Meanwhile, Prime Minister Kishida said in a post-election speech after the parliamentary upper house elections on July 10 that they would move forward with their plans to change the constitution and deepen the parliamentary discussions on the constitutional revision so that a concrete amendment proposal could be compiled. The planned constitutional amendment is to amend the 9th article of the constitution, which says that “Aspiring sincerely to an international peace based on justice and order, the Japanese people forever renounce war as a sovereign right of the nation and the threat or use of force as means of settling international disputes. In order to accomplish the aim of the preceding paragraph, land, sea, and air forces, as well as other war potential, will never be maintained. The right of belligerency of the state will not be recognized.”
According to Japan’s 1947 constitution, in order to amend the constitution, a two-thirds majority must be obtained in both houses of the parliament, followed by a majority in a nationwide referendum. Under the current circumstances, the forces that advocate a revision of the constitution have a two-thirds majority in the House of Representatives. Although the majority in the lower and upper houses of the parliament make the necessary amendment to the constitutional revision, there is not yet a consensus among the parties advocating the amendment on how to make the amendment. However, when the current regional and international cyclical developments are evaluated, it seems likely that pro-constitutional revisionist forces will meet on common ground and agree on changes. The main problem that can be encountered here is whether a majority will be achieved in the popular referendum because the Japanese people remember the painful memories before and during the Second World War and prefer a pacifist Japan, which is the continuation of the 1947 constitution, which is described as a peace constitution, rather than a militarist Japan. However, while it is a question of whether there will be a change in the situation after Abe’s assassination, the fall of Chinese missiles in the Japanese exclusive economic zone may have an effect on the Japanese people in a possible referendum. Moreover, suppose other such developments occur in the upcoming period. In that case, it seems highly likely that the Japanese people will also support Japan’s efforts to legitimize the army and increase its defence expenditures.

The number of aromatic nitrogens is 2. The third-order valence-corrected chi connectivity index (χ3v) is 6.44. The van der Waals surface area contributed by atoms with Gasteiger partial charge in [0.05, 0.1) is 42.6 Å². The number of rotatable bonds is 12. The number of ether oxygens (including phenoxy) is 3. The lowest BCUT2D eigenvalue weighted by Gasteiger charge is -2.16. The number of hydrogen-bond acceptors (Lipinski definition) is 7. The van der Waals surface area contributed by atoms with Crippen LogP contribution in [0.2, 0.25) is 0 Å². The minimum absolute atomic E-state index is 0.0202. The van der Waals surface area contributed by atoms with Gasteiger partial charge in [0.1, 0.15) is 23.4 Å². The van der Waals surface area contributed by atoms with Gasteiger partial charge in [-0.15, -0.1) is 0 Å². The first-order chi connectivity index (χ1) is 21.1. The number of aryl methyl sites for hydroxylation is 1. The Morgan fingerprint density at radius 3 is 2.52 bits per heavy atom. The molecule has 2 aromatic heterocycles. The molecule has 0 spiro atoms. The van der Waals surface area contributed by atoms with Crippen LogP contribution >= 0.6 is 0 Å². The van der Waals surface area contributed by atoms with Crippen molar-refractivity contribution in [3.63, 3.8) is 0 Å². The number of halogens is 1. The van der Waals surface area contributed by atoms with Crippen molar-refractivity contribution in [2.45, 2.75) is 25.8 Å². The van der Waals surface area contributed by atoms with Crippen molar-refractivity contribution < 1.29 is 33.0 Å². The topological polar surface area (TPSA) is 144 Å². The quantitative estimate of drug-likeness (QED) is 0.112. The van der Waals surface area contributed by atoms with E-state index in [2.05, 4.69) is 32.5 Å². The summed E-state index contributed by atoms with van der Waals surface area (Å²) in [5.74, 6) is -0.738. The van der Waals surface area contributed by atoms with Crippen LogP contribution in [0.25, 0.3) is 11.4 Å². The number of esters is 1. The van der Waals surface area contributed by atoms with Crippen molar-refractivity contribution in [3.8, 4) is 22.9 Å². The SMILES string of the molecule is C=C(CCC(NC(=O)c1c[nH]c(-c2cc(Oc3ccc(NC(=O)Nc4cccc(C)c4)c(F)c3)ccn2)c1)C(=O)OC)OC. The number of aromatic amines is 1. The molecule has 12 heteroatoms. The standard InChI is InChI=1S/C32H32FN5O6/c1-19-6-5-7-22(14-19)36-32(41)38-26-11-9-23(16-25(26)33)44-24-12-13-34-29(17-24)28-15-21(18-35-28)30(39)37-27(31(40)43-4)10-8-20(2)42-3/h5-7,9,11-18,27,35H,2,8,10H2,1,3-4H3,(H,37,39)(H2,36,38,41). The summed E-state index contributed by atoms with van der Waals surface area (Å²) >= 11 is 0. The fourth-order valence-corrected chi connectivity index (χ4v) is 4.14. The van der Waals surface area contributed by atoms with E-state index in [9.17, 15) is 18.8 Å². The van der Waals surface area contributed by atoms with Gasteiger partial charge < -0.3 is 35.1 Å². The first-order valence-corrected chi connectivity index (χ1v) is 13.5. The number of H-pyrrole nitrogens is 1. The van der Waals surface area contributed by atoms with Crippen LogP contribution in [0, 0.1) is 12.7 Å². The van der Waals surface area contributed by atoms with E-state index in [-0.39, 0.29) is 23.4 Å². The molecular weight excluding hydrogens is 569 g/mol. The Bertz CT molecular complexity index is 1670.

When the constitution was made, and the security cooperation agreement was signed with the USA, the international conjuncture was very different from today. At that time, the security treaty with the US was designed for the Soviet threat, and the Yoshida Doctrine was sufficient for Japan’s security policy during the Cold war era. However, when the Cold war ended and the Soviet threat disappeared, naturally, changes occurred in the Asia-Pacific balance of power and the international conjuncture. Security threats for Japan after this period were related to the rise of China and North Korea’s missile and nuclear threats, but they were not limited to these because, in general, there was a period of economic rise in east Asian countries, a period in which the US and Japan lose relative power.